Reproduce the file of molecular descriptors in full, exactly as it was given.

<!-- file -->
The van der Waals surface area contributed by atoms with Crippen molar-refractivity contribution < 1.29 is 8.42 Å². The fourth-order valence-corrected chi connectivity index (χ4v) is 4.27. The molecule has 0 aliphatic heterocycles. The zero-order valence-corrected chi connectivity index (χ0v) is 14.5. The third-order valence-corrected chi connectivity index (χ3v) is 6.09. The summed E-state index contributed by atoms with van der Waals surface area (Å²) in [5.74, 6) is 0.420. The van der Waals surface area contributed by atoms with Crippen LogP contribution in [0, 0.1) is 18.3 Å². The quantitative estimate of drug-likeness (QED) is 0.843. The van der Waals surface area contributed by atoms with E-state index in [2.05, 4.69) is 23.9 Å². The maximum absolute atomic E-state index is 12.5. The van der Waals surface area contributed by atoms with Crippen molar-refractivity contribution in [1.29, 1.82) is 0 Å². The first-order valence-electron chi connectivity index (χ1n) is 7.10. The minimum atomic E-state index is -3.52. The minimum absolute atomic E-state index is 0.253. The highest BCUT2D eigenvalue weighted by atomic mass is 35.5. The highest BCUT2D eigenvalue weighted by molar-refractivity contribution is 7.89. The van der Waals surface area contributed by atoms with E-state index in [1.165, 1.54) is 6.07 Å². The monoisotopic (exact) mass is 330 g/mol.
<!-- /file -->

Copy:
The van der Waals surface area contributed by atoms with Crippen molar-refractivity contribution < 1.29 is 8.42 Å². The fourth-order valence-corrected chi connectivity index (χ4v) is 4.27. The molecule has 0 aliphatic heterocycles. The zero-order valence-corrected chi connectivity index (χ0v) is 14.5. The third-order valence-corrected chi connectivity index (χ3v) is 6.09. The summed E-state index contributed by atoms with van der Waals surface area (Å²) in [5.74, 6) is 0.420. The van der Waals surface area contributed by atoms with Crippen LogP contribution in [0, 0.1) is 18.3 Å². The quantitative estimate of drug-likeness (QED) is 0.843. The van der Waals surface area contributed by atoms with E-state index in [2.05, 4.69) is 23.9 Å². The maximum absolute atomic E-state index is 12.5. The van der Waals surface area contributed by atoms with Crippen molar-refractivity contribution in [1.29, 1.82) is 0 Å². The first-order valence-electron chi connectivity index (χ1n) is 7.10. The minimum atomic E-state index is -3.52. The minimum absolute atomic E-state index is 0.253. The highest BCUT2D eigenvalue weighted by atomic mass is 35.5. The highest BCUT2D eigenvalue weighted by molar-refractivity contribution is 7.89. The van der Waals surface area contributed by atoms with E-state index in [1.165, 1.54) is 6.07 Å². The monoisotopic (exact) mass is 330 g/mol.